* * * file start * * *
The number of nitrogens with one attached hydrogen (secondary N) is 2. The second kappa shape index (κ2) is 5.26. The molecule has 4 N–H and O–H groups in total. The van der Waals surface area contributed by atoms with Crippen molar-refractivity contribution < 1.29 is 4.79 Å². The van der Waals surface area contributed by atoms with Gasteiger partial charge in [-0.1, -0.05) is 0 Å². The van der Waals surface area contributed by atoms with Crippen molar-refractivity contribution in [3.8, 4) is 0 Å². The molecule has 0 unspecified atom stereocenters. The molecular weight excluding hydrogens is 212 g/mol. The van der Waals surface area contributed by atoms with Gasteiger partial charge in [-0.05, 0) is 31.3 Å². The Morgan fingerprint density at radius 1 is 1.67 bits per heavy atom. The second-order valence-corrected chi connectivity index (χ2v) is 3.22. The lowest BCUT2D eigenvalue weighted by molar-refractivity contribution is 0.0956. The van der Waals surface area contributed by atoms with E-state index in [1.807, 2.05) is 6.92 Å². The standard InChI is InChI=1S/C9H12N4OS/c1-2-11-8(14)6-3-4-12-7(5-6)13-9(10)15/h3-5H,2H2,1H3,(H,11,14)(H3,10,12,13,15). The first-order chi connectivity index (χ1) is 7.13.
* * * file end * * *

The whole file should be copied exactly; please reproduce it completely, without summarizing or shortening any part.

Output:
The number of nitrogens with one attached hydrogen (secondary N) is 2. The second kappa shape index (κ2) is 5.26. The molecule has 4 N–H and O–H groups in total. The van der Waals surface area contributed by atoms with Crippen molar-refractivity contribution < 1.29 is 4.79 Å². The van der Waals surface area contributed by atoms with Gasteiger partial charge in [-0.1, -0.05) is 0 Å². The van der Waals surface area contributed by atoms with Crippen molar-refractivity contribution in [3.8, 4) is 0 Å². The molecule has 0 unspecified atom stereocenters. The molecular weight excluding hydrogens is 212 g/mol. The van der Waals surface area contributed by atoms with Gasteiger partial charge in [-0.05, 0) is 31.3 Å². The Morgan fingerprint density at radius 1 is 1.67 bits per heavy atom. The second-order valence-corrected chi connectivity index (χ2v) is 3.22. The lowest BCUT2D eigenvalue weighted by molar-refractivity contribution is 0.0956. The van der Waals surface area contributed by atoms with E-state index in [1.807, 2.05) is 6.92 Å². The standard InChI is InChI=1S/C9H12N4OS/c1-2-11-8(14)6-3-4-12-7(5-6)13-9(10)15/h3-5H,2H2,1H3,(H,11,14)(H3,10,12,13,15). The first-order chi connectivity index (χ1) is 7.13.